Scale Matters, Part II

I never planned on revisiting this article.  But a visitor to this site, ericritter65, asked a question about scale and it just got me to thinking I had never really shown how big any of these subjects are in real world terms.


Several recognizable subjects with common scale objects.

So let’s take another look at scale, and compare it to reality.

My previous post Scale Matters was mainly about why I chose 1/48 for all my kits and how various subjects compare to each other.  My wife is a graphic designer and fine artist, and once commented that previous post was her favorite.  So let’s see if this slight tangent is interesting.


Big models in their natural habitat.


My main display shelves in the library.


Kubelwagon with a carnivorous quadruped.


SBD Dauntless with the glamorous Jodie.  The Dauntless is about the size of most WWII fighters, so this is a very common size for model aircraft.  Tanks and other vehicles are much shorter, see the first picture for comparison.

About atcDave

I'm 5o-something years old and live in Ypsilanti, Michigan. I'm happily married to Jodie. I was an air traffic controller for 33 years and recently retired; grew up in the Chicago area, and am still a fanatic for pizza and the Chicago Bears. My main interest is military history, and my related hobbies include scale model building and strategy games.
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9 Responses to Scale Matters, Part II

  1. Pierre Lagacé says:

    You’re in luck with glamorous Jodie…

  2. jfwknifton says:

    In the sixties when I was a kid making model kits they were all 1-72,mainly Airfix and the more expensive Frog. 1-48 only came in in England around 1970, and they were always very expensive for a sixteen year old.

    • atcDave says:

      I grew up around Chicago which made Monogram the hometown team. When I started, Around 1974, it cost $4 for most of their kits. I could afford them with paper routes and lawn mowing.
      1/72 kits were usually cheaper, at least Monogram, Revell and Airfix were. When Hasegawa & Tamiya Came along they were more, even for the smaller scale!

  3. Has there been a real surge in 1:48 in recent months (or years), or is it just my imagination. There seems to be many more in the market and costly too. I saw an Airfix kit for a sneeze off £100. Way out of my league!

    • atcDave says:

      Recently there has been a push of new products. ICM and Eduard have both had several new products, plus pricy new offerings from Tamiya and a couple of the Chinese companies. There are several more coming yet too.
      I’m not sure why? Some things were delayed earlier this year, and maybe the producers are just getting back on schedule. ICM in particular likes putting out BIG subjects that can be expensive (they have become known for German bombers).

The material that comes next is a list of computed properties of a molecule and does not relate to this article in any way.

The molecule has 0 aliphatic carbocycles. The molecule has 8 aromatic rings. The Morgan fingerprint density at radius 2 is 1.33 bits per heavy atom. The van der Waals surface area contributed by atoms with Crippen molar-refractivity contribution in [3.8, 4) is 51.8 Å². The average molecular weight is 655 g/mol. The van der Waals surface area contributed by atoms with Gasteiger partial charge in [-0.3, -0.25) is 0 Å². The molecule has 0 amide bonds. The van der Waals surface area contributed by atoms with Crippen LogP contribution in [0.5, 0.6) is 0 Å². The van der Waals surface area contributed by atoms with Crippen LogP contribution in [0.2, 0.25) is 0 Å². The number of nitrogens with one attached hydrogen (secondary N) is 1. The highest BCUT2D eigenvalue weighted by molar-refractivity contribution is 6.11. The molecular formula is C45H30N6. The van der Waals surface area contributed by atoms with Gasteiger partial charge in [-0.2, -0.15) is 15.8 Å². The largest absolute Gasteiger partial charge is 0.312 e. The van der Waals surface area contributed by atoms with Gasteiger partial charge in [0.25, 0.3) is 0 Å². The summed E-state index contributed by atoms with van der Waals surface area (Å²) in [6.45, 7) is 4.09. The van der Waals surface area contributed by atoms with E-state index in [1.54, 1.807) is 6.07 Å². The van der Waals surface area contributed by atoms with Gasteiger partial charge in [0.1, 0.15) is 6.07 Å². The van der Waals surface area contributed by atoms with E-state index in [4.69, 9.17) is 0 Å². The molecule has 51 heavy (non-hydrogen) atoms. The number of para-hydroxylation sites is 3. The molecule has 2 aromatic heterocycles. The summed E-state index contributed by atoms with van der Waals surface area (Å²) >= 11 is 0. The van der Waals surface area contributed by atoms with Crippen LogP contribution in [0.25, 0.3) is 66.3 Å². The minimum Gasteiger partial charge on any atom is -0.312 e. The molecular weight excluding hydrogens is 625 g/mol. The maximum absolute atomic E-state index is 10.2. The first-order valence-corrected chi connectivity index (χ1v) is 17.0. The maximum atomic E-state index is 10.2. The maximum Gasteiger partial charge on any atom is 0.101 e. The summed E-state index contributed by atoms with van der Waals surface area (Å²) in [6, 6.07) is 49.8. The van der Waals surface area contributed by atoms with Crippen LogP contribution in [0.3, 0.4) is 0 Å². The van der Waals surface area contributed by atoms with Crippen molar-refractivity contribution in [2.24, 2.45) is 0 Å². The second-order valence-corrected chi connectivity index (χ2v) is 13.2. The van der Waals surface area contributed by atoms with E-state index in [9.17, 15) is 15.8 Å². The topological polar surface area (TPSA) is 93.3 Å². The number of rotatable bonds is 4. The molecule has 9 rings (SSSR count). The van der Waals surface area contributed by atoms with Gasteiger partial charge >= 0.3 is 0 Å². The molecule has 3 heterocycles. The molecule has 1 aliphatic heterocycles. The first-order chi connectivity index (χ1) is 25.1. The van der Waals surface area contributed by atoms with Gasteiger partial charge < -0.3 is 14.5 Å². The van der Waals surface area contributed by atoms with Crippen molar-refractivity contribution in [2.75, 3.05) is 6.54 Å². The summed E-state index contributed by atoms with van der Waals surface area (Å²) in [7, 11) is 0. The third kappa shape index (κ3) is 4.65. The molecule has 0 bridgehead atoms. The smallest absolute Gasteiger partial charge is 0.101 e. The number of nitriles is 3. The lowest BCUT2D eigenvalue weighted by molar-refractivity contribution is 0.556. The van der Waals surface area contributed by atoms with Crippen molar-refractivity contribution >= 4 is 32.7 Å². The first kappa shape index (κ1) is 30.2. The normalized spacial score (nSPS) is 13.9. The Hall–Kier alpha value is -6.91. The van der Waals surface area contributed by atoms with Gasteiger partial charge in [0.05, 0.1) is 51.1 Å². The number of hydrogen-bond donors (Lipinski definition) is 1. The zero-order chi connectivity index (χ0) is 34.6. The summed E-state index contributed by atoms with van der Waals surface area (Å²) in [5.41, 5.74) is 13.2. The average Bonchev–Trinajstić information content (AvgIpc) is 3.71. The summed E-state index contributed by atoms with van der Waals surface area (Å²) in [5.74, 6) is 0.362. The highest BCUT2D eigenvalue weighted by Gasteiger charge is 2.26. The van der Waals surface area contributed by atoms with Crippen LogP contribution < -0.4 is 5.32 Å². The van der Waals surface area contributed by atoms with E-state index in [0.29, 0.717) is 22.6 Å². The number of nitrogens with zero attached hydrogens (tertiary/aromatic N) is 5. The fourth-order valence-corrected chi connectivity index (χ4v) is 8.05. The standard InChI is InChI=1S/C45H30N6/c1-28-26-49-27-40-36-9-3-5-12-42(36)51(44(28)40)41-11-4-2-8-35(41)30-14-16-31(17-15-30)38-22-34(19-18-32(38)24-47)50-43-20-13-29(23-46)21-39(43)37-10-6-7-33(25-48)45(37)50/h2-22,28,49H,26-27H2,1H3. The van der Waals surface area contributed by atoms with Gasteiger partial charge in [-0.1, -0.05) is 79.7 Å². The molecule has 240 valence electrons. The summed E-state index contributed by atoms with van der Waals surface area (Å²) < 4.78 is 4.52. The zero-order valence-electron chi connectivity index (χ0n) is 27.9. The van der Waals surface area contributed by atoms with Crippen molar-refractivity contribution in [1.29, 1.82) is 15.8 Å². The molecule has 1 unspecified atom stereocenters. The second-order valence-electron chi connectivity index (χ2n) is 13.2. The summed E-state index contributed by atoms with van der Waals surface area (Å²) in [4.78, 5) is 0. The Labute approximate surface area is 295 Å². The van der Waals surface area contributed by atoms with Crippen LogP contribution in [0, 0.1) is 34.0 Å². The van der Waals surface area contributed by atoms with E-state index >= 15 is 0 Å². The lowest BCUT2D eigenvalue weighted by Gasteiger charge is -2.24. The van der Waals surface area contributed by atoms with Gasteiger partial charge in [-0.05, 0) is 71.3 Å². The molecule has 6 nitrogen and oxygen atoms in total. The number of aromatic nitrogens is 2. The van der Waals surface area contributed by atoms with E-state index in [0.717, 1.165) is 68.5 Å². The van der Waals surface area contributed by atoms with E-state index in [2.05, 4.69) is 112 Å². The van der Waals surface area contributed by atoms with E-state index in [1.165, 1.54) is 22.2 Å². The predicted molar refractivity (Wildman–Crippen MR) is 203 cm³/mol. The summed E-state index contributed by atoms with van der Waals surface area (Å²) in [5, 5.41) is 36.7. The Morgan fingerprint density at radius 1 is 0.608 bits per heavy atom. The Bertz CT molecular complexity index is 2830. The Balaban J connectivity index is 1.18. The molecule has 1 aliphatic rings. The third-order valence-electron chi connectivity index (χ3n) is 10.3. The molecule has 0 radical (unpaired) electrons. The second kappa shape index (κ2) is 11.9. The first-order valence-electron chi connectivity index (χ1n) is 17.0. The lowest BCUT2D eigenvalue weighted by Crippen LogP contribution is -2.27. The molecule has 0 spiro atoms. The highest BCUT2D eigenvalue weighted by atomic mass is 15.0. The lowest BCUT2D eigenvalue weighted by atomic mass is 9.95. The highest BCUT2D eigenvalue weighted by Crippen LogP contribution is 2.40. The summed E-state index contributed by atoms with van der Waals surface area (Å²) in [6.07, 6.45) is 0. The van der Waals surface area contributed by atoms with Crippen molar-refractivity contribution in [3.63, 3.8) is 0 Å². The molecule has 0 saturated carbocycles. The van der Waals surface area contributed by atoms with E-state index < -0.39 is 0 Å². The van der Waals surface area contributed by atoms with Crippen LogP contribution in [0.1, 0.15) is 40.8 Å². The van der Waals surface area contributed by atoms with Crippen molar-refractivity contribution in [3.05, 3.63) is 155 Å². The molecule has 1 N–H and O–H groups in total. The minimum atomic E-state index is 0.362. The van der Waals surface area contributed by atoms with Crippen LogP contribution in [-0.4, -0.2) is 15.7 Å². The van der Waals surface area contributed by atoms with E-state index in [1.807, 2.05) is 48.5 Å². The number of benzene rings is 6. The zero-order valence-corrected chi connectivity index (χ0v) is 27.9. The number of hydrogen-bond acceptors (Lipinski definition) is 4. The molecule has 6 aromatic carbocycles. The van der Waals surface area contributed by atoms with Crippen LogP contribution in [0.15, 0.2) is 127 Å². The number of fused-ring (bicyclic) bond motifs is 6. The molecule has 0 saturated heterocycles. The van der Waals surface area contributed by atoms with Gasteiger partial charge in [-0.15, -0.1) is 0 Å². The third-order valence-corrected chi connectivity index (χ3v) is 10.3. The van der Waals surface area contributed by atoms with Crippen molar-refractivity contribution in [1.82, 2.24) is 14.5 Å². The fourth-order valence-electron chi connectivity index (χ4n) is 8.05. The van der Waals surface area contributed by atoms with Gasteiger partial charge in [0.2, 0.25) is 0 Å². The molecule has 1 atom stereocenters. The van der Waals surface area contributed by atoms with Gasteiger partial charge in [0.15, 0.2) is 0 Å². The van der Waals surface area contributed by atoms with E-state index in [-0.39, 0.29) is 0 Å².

I hadn’t noticed anything so expensive from Airfix, but if it’s multi-engine that may just be par for the course.
      Fortunately this hasn’t hit my pocketbook all that hard. A lot of what’s going on is just that EVERYONE wants their own Mustang/Spitfire/Messerschmitt. Those are the money producers, it doesn’t matter how many are on the market. I may buy a couple of those myself, but I don’t feel like I need a bunch of them (Airfix may have scored the last mass purchase from me with their early P-40s). Tamiya’s new P-38 is sort of an exception, it’s light years beyond what was out before, but there’s a lot of sub-variants, so with any given release I’ll only buy a couple. Even if I do get excited about some future subject, I can’t think of anything I would ever want a dozen of (errr, anything that hasn’t been released that is).

      • You may be right in that things have been put on hold and as companies get back to full production there is a swelling of the market. Certainly quality is better at bigger scales and this may also be influencing producers decisions to build bigger, I don’t know. We’ll have to see what comes along I guess and hope prices don’t go beyond the average modeller’s pocket, that would be a terrible shame.

      • atcDave says:

        I do think as the average modeler has gotten older, the average scale has gotten bigger! Not only can we afford more than when we were mowing lawns or delivering papers; but the eyesight is going!

  4. Pingback: Scale Matters, Part II – faujibratsden

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